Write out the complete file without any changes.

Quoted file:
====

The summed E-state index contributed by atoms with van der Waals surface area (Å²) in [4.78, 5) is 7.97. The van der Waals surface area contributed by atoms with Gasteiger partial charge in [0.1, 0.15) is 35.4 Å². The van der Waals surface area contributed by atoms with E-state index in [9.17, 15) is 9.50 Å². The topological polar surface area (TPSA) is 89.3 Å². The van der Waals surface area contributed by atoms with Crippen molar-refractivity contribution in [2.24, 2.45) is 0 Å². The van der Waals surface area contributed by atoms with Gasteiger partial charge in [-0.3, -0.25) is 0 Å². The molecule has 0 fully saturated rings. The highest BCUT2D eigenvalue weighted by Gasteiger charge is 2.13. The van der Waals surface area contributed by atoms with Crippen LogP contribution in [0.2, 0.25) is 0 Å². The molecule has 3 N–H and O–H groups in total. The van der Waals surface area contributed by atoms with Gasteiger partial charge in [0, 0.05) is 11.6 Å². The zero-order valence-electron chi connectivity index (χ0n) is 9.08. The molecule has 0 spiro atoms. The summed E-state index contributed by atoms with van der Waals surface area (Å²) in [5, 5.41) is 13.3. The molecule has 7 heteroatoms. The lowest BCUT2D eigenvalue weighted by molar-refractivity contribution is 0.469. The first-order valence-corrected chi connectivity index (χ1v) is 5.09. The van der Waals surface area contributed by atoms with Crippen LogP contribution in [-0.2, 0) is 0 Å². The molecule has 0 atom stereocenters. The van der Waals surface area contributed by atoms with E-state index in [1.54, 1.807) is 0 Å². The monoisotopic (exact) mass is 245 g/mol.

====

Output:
The summed E-state index contributed by atoms with van der Waals surface area (Å²) in [4.78, 5) is 7.97. The van der Waals surface area contributed by atoms with Gasteiger partial charge in [0.1, 0.15) is 35.4 Å². The van der Waals surface area contributed by atoms with E-state index in [9.17, 15) is 9.50 Å². The topological polar surface area (TPSA) is 89.3 Å². The van der Waals surface area contributed by atoms with Crippen molar-refractivity contribution in [2.24, 2.45) is 0 Å². The van der Waals surface area contributed by atoms with Gasteiger partial charge in [-0.3, -0.25) is 0 Å². The molecule has 0 fully saturated rings. The highest BCUT2D eigenvalue weighted by Gasteiger charge is 2.13. The van der Waals surface area contributed by atoms with Crippen LogP contribution in [0.2, 0.25) is 0 Å². The molecule has 3 N–H and O–H groups in total. The van der Waals surface area contributed by atoms with Gasteiger partial charge in [0, 0.05) is 11.6 Å². The zero-order valence-electron chi connectivity index (χ0n) is 9.08. The molecule has 0 spiro atoms. The summed E-state index contributed by atoms with van der Waals surface area (Å²) in [5, 5.41) is 13.3. The molecule has 7 heteroatoms. The lowest BCUT2D eigenvalue weighted by molar-refractivity contribution is 0.469. The first-order valence-corrected chi connectivity index (χ1v) is 5.09. The van der Waals surface area contributed by atoms with Crippen LogP contribution in [-0.2, 0) is 0 Å². The molecule has 0 atom stereocenters. The van der Waals surface area contributed by atoms with E-state index in [1.54, 1.807) is 0 Å². The monoisotopic (exact) mass is 245 g/mol.